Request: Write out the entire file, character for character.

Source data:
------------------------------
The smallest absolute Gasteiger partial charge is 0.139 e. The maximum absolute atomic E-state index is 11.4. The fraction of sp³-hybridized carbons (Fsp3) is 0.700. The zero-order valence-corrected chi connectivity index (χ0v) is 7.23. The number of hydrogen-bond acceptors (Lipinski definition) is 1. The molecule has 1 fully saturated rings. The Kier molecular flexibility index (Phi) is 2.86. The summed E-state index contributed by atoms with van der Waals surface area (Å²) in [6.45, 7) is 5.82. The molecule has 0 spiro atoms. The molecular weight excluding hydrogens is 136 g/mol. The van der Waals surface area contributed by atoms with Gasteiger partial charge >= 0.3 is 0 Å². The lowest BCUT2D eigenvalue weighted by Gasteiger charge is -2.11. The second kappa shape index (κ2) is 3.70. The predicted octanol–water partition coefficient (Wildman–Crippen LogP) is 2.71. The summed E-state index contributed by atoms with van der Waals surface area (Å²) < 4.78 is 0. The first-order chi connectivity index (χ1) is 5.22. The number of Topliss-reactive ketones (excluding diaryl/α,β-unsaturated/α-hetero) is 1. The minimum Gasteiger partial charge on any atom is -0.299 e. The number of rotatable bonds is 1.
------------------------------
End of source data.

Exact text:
The smallest absolute Gasteiger partial charge is 0.139 e. The maximum absolute atomic E-state index is 11.4. The fraction of sp³-hybridized carbons (Fsp3) is 0.700. The zero-order valence-corrected chi connectivity index (χ0v) is 7.23. The number of hydrogen-bond acceptors (Lipinski definition) is 1. The molecule has 1 fully saturated rings. The Kier molecular flexibility index (Phi) is 2.86. The summed E-state index contributed by atoms with van der Waals surface area (Å²) in [6.45, 7) is 5.82. The molecule has 0 spiro atoms. The molecular weight excluding hydrogens is 136 g/mol. The van der Waals surface area contributed by atoms with Gasteiger partial charge >= 0.3 is 0 Å². The lowest BCUT2D eigenvalue weighted by Gasteiger charge is -2.11. The second kappa shape index (κ2) is 3.70. The predicted octanol–water partition coefficient (Wildman–Crippen LogP) is 2.71. The summed E-state index contributed by atoms with van der Waals surface area (Å²) < 4.78 is 0. The first-order chi connectivity index (χ1) is 5.22. The number of Topliss-reactive ketones (excluding diaryl/α,β-unsaturated/α-hetero) is 1. The minimum Gasteiger partial charge on any atom is -0.299 e. The number of rotatable bonds is 1.